CTAI Blog

Proximity to Transit Linked to Home Value and other Advantages

Tuesday, March 26, 2013

What factors do home owners look for when deciding what and where to purchase? As the adage goes, "Location, Location, Location." However, the question is then, location in relation to what? The answer may well be Transit.


Never more apparent that during an economic recession, the real estate market can be a volatile place. However, those properties which are easily accessible to public transportation, regardless of form, weather digs in the market much more gracefully. In fact, recent data indicates that properties within a half mile of a bus stop or train station performed 42 percent better than those properties that were inaccessible. This varies by market, of course, but overwhelmingly true that if you want to make a stable real estate investment, proximity to transit is a strong indicator. As reported by US News, "In Boston, residential property in the rapid transit area outperformed other properties in the region by 129 percent. In the Chicago, public transit area home values performed 30 percent better than the region; in San Francisco, 37 percent; Minneapolis-St Paul, 48 percent; and in Phoenix, 37 percent." 

Besides the obvious advantages of more options for travel and lower cost of transportation when mass transit is nearby, home owners who invested in property near public transit are likely to find also a greater breadth of job opportunities within reach. Those who live in communities which are built up and around transit have access to two and in some cases even three times as many jobs. 

"Investment in public transportation corridors can be a true economic driver," says Michael Melaniphy, president and CEO of the American Public Transportation Association, as quoted by US News. "It's more than just getting people from point A to point B. Cities that have good public transit have on the whole been much more resilient through the backend of this recession — you can't get people back to work if they can't get there."

Mass Transit Use Up Overall, But not Everywhere

Wednesday, March 20, 2013

Despite the recent good news that US ridership of public transportation was nearly record-breaking this year, the fact remains that this just isn't true everywhere. While overall usage of mass transit is improving, there are certainly markets within the United States where public transportation isn't even receiving basic care and maintenance, nonetheless being cultivated as an essential part of our communities.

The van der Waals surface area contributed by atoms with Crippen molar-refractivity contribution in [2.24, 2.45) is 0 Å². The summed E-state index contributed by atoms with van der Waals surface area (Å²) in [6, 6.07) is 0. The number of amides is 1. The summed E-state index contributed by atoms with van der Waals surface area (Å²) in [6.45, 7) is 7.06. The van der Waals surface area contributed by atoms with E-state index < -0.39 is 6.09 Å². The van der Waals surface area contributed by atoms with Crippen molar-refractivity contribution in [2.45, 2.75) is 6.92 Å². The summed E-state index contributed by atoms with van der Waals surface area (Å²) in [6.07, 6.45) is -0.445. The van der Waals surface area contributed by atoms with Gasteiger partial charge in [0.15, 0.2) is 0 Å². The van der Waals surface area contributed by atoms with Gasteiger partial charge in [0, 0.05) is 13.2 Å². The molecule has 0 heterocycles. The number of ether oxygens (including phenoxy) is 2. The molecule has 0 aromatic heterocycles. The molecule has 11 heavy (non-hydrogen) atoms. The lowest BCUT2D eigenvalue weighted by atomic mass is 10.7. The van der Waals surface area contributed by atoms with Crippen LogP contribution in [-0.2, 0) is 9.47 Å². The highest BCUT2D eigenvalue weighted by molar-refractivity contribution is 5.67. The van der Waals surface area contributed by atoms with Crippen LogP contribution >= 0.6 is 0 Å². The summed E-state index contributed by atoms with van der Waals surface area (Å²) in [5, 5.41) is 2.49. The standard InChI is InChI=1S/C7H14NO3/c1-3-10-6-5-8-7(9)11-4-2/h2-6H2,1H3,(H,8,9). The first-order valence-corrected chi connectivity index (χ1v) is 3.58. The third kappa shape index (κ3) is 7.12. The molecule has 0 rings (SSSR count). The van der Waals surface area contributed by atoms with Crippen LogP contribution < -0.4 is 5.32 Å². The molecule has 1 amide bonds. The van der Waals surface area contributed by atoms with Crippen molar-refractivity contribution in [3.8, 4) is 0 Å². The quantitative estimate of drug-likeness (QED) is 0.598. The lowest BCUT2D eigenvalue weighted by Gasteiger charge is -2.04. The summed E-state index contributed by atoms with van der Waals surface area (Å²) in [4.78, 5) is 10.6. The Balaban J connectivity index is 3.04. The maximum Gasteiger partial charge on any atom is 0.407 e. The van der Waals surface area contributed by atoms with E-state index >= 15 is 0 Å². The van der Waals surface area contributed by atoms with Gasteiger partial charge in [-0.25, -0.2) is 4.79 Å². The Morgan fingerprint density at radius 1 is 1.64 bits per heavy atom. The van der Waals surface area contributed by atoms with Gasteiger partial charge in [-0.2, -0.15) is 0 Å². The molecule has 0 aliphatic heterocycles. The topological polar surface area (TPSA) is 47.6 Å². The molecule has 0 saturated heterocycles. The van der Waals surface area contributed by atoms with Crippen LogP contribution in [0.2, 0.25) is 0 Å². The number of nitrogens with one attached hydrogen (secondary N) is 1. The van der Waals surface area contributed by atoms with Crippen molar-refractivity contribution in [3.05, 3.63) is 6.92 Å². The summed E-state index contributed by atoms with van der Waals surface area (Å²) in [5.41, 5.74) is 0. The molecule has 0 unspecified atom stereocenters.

Interestingly, and rather poignantly, many of the areas wherein mass transit failed to thrive were areas where legislation that would have instituted funding measures failed to pass. No one likes paying more taxes, but keeping our communities' infrastructure maintained and supported is crucial to developing neighborhoods that thrive. Sadly, in the cases of cities like Atlanta, Georgia, and Tacoma, Washington, it seems that a passing vote in favor of increases of a mere penny or a fraction of a percentage increase in sales tax would have made the difference. One can only wonder if perhaps similar votes will go differently in communities wherein transit ridership is lagging the next time around, but it seems an obvious guess that without the willingness to put into supporting and renewing our public transit, the system will continue to deteriorate and eventually will fail. For more, read the full article at The Atlantic Cities.

Transit Ridership in 2012 Second Highest of All Time

Friday, March 15, 2013

For a variety of reasons, from concerns over pollution to enjoying some quiet time during their commute, more people are utilizing Mass Transit, saving money on their travels, and helping ease traffic congestion by doing so.